Home Prices Continue Double-Digit Climb
Life + Money

Home Prices Continue Double-Digit Climb

iStockphoto/The Fiscal Times

Home prices increased 12 percent in September over the previous year, and are expected to have risen another 12.5 percent in October, according to the latest figures from CoreLogic.

The September increase represents the 19th consecutive monthly year-over-year increase in national home sales.

Month-to-month prices inched up only 0.2 percent from August to September, however.

“September marked the unofficial five-year anniversary of the start of the housing crisis,” CoreLogic chief economist Mark Fleming said in a statement. Home prices increased in every single state.


Including distressed sales, the five states that saw the highest home price appreciation were: Nevada (25.3 percent); California (22.5 percent); Arizona (14.6 percent); Georgia (14.4 percent); and Michigan (13.9 percent).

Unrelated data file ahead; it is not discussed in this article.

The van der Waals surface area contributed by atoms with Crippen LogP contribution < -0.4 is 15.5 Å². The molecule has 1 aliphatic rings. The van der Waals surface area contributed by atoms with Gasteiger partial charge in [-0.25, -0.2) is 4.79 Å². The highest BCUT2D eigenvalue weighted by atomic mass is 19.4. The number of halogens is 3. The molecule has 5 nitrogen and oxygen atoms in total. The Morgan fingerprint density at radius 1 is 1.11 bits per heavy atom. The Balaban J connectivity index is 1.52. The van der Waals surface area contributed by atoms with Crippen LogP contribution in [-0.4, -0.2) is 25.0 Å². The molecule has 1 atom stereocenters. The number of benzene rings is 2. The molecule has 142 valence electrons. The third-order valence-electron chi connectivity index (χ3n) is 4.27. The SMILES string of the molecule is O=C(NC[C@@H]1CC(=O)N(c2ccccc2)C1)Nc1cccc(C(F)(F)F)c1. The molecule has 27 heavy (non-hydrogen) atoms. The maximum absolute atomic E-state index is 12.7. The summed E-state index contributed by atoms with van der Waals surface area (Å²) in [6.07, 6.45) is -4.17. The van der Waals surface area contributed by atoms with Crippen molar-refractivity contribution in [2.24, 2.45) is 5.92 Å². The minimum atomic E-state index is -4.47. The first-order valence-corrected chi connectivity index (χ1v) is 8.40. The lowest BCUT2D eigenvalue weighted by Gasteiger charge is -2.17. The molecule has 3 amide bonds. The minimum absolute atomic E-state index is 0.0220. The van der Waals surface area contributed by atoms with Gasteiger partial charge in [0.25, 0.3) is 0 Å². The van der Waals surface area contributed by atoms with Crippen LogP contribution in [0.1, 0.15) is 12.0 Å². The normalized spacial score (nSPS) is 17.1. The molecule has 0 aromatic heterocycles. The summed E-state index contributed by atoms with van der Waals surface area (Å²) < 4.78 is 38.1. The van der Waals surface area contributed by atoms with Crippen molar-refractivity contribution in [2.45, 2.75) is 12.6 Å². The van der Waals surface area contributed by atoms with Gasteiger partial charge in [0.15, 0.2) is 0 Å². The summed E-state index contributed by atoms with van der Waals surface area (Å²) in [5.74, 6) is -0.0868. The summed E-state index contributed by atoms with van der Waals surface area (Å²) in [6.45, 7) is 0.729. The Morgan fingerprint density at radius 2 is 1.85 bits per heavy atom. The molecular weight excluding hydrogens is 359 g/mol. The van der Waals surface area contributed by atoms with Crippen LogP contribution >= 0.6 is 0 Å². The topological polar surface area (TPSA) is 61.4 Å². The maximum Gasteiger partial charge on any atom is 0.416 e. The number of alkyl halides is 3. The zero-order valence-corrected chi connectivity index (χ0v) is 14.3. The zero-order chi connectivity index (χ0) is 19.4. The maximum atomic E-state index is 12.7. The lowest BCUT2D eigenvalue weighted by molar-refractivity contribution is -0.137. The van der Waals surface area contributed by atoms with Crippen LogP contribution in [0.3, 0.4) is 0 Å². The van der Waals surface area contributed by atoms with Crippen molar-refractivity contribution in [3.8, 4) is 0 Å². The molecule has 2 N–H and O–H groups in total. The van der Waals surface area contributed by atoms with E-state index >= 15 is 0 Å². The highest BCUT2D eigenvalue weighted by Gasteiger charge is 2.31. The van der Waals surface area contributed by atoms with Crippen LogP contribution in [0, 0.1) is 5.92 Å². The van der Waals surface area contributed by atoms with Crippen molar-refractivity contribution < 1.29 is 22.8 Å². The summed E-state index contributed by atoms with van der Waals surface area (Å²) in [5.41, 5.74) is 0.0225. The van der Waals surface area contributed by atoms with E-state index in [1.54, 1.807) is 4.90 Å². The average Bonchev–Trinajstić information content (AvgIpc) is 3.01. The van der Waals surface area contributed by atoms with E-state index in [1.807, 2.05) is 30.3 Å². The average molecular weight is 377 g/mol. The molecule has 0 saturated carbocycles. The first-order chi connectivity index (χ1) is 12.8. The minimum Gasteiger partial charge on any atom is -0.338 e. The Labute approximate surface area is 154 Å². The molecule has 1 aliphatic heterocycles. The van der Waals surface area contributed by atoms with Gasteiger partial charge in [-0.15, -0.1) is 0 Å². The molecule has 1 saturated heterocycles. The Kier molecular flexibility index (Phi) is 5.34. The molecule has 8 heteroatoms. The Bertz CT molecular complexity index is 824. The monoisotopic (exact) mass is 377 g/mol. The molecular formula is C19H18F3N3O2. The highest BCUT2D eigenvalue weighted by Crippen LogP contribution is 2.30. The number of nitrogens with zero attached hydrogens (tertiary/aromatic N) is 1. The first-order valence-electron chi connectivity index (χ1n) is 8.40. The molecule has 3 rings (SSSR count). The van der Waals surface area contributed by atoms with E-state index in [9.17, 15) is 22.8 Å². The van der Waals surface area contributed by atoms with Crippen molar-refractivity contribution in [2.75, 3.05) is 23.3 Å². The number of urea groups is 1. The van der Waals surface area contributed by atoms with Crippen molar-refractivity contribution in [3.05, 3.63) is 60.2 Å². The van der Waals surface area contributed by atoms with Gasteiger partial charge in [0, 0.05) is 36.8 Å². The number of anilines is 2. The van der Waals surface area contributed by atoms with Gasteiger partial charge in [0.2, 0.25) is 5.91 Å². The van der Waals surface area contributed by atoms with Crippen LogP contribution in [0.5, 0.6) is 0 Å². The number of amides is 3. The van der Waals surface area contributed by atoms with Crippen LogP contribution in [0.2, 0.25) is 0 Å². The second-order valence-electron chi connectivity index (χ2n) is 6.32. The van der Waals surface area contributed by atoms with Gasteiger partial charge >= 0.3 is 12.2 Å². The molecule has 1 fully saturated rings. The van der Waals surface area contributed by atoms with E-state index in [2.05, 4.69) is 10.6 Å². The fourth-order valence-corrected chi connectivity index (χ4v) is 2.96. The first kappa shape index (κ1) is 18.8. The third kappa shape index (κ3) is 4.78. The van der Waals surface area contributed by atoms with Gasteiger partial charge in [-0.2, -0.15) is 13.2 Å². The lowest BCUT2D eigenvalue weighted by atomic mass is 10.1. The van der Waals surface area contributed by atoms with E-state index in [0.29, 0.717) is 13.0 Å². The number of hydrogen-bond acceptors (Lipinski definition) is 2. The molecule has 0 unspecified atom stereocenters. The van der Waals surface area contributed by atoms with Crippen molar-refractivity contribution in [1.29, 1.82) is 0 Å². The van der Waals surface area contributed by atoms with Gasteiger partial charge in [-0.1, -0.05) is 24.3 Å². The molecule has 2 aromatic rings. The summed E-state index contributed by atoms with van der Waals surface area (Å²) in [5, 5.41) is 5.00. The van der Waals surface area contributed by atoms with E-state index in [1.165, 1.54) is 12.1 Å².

Excluding distressed sales, home prices increased 10.8 percent in September year-over-year, and 0.3 percent month-to-month.

The five-year home price appreciation for all homes was 3.4 percent. Average home prices in nearly half the states are now close to their pre-downturn pricing peaks, although the rate of appreciation has begun to slow. 

That’s a good sign, given that the unsustainable recent rates of home price appreciation have some analysts worrying the market may have entered a new bubble. While 90 percent of realtors surveyed in October expect home prices to remain constant or higher in the next year, they expect a median price increase of just 4 percent.

The record-low mortgage rates that helped propel the market in the first half of this yearhave started to increase. A 30-year fixed mortgage currently carries a rate of 4.2 percent, but the Mortgage Bankers Association expects rates to pass 5 percent by this time next year.